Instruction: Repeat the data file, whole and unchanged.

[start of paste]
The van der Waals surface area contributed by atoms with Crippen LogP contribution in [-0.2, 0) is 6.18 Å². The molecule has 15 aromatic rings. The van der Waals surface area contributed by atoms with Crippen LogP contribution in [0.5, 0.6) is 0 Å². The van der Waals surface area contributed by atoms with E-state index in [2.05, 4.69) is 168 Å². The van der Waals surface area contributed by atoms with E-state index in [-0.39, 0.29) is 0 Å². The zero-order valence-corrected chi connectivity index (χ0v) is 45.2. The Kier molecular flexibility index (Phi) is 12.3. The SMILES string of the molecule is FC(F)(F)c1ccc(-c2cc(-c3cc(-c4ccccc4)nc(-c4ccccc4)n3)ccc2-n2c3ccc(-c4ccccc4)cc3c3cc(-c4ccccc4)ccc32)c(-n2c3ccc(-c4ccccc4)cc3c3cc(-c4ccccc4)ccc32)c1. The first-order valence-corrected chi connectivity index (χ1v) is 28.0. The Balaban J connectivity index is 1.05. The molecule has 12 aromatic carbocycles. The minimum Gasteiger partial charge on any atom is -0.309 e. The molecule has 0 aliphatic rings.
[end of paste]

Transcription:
The van der Waals surface area contributed by atoms with Crippen LogP contribution in [-0.2, 0) is 6.18 Å². The molecule has 15 aromatic rings. The van der Waals surface area contributed by atoms with Crippen LogP contribution in [0.5, 0.6) is 0 Å². The van der Waals surface area contributed by atoms with E-state index in [2.05, 4.69) is 168 Å². The van der Waals surface area contributed by atoms with E-state index in [-0.39, 0.29) is 0 Å². The zero-order valence-corrected chi connectivity index (χ0v) is 45.2. The Kier molecular flexibility index (Phi) is 12.3. The SMILES string of the molecule is FC(F)(F)c1ccc(-c2cc(-c3cc(-c4ccccc4)nc(-c4ccccc4)n3)ccc2-n2c3ccc(-c4ccccc4)cc3c3cc(-c4ccccc4)ccc32)c(-n2c3ccc(-c4ccccc4)cc3c3cc(-c4ccccc4)ccc32)c1. The first-order valence-corrected chi connectivity index (χ1v) is 28.0. The Balaban J connectivity index is 1.05. The molecule has 12 aromatic carbocycles. The minimum Gasteiger partial charge on any atom is -0.309 e. The molecule has 0 aliphatic rings.